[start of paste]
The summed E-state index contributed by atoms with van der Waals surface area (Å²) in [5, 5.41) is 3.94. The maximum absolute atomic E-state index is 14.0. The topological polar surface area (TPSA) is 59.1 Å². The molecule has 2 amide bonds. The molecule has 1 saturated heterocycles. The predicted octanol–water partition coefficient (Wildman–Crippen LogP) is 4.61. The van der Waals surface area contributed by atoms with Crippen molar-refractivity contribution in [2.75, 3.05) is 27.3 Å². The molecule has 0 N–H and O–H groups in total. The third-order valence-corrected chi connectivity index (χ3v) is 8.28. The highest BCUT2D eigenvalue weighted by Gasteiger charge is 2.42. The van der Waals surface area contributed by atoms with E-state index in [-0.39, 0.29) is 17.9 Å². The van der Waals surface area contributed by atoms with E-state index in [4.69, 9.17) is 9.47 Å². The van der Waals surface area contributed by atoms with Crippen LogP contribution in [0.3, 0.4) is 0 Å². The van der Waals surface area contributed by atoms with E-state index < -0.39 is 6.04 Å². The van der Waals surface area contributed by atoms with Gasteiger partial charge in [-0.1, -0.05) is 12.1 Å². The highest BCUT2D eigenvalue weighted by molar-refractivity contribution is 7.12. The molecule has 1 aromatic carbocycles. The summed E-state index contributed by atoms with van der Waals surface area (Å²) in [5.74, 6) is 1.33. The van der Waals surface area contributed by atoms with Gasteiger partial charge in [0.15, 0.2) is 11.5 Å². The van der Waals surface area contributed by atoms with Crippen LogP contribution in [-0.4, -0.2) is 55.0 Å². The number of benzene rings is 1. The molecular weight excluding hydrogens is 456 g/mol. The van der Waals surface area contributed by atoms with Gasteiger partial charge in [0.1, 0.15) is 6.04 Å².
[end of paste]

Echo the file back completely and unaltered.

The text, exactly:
The summed E-state index contributed by atoms with van der Waals surface area (Å²) in [5, 5.41) is 3.94. The maximum absolute atomic E-state index is 14.0. The topological polar surface area (TPSA) is 59.1 Å². The molecule has 2 amide bonds. The molecule has 1 saturated heterocycles. The predicted octanol–water partition coefficient (Wildman–Crippen LogP) is 4.61. The van der Waals surface area contributed by atoms with Crippen molar-refractivity contribution in [2.75, 3.05) is 27.3 Å². The molecule has 0 N–H and O–H groups in total. The third-order valence-corrected chi connectivity index (χ3v) is 8.28. The highest BCUT2D eigenvalue weighted by Gasteiger charge is 2.42. The van der Waals surface area contributed by atoms with E-state index in [-0.39, 0.29) is 17.9 Å². The van der Waals surface area contributed by atoms with E-state index in [4.69, 9.17) is 9.47 Å². The van der Waals surface area contributed by atoms with Crippen LogP contribution in [0.3, 0.4) is 0 Å². The van der Waals surface area contributed by atoms with E-state index < -0.39 is 6.04 Å². The van der Waals surface area contributed by atoms with Gasteiger partial charge in [-0.1, -0.05) is 12.1 Å². The highest BCUT2D eigenvalue weighted by molar-refractivity contribution is 7.12. The molecule has 1 aromatic carbocycles. The summed E-state index contributed by atoms with van der Waals surface area (Å²) in [5.74, 6) is 1.33. The van der Waals surface area contributed by atoms with Gasteiger partial charge in [0.15, 0.2) is 11.5 Å². The van der Waals surface area contributed by atoms with Crippen LogP contribution in [-0.4, -0.2) is 55.0 Å². The number of benzene rings is 1. The molecular weight excluding hydrogens is 456 g/mol. The van der Waals surface area contributed by atoms with Gasteiger partial charge in [0.1, 0.15) is 6.04 Å².